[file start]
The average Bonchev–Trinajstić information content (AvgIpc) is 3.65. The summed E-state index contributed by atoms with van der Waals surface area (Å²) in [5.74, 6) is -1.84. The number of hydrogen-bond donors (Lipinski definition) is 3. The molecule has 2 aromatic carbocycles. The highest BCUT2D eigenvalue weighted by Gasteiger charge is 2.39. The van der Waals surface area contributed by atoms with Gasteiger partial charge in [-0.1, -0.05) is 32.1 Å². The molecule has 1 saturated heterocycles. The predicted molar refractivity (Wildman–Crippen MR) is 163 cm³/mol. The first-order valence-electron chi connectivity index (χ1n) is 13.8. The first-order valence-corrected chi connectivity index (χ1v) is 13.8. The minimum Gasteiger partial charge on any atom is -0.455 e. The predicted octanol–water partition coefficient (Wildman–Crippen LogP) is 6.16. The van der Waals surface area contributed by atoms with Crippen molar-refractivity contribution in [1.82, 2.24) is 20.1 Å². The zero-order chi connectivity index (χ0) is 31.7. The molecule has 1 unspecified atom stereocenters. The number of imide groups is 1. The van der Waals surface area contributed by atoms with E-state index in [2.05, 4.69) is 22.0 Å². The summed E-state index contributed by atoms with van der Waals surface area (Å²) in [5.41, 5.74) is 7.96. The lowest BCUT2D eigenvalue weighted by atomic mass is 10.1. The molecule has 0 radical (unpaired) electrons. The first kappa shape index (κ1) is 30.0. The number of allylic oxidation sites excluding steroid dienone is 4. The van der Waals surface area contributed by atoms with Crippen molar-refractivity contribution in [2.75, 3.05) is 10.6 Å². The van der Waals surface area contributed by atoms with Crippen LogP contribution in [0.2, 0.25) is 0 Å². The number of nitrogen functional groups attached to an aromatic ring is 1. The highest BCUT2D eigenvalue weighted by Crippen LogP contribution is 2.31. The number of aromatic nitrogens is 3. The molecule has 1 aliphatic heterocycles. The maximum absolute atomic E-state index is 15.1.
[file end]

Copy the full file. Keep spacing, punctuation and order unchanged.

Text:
The average Bonchev–Trinajstić information content (AvgIpc) is 3.65. The summed E-state index contributed by atoms with van der Waals surface area (Å²) in [5.74, 6) is -1.84. The number of hydrogen-bond donors (Lipinski definition) is 3. The molecule has 2 aromatic carbocycles. The highest BCUT2D eigenvalue weighted by Gasteiger charge is 2.39. The van der Waals surface area contributed by atoms with Gasteiger partial charge in [-0.1, -0.05) is 32.1 Å². The molecule has 1 saturated heterocycles. The predicted molar refractivity (Wildman–Crippen MR) is 163 cm³/mol. The first-order valence-electron chi connectivity index (χ1n) is 13.8. The first-order valence-corrected chi connectivity index (χ1v) is 13.8. The minimum Gasteiger partial charge on any atom is -0.455 e. The predicted octanol–water partition coefficient (Wildman–Crippen LogP) is 6.16. The van der Waals surface area contributed by atoms with Crippen molar-refractivity contribution in [1.82, 2.24) is 20.1 Å². The zero-order chi connectivity index (χ0) is 31.7. The molecule has 1 unspecified atom stereocenters. The number of imide groups is 1. The van der Waals surface area contributed by atoms with E-state index in [2.05, 4.69) is 22.0 Å². The summed E-state index contributed by atoms with van der Waals surface area (Å²) in [5.41, 5.74) is 7.96. The lowest BCUT2D eigenvalue weighted by atomic mass is 10.1. The molecule has 0 radical (unpaired) electrons. The first kappa shape index (κ1) is 30.0. The number of allylic oxidation sites excluding steroid dienone is 4. The van der Waals surface area contributed by atoms with Crippen molar-refractivity contribution in [2.75, 3.05) is 10.6 Å². The van der Waals surface area contributed by atoms with Crippen LogP contribution in [0.2, 0.25) is 0 Å². The number of nitrogen functional groups attached to an aromatic ring is 1. The highest BCUT2D eigenvalue weighted by Crippen LogP contribution is 2.31. The number of aromatic nitrogens is 3. The molecule has 1 aliphatic heterocycles. The maximum absolute atomic E-state index is 15.1.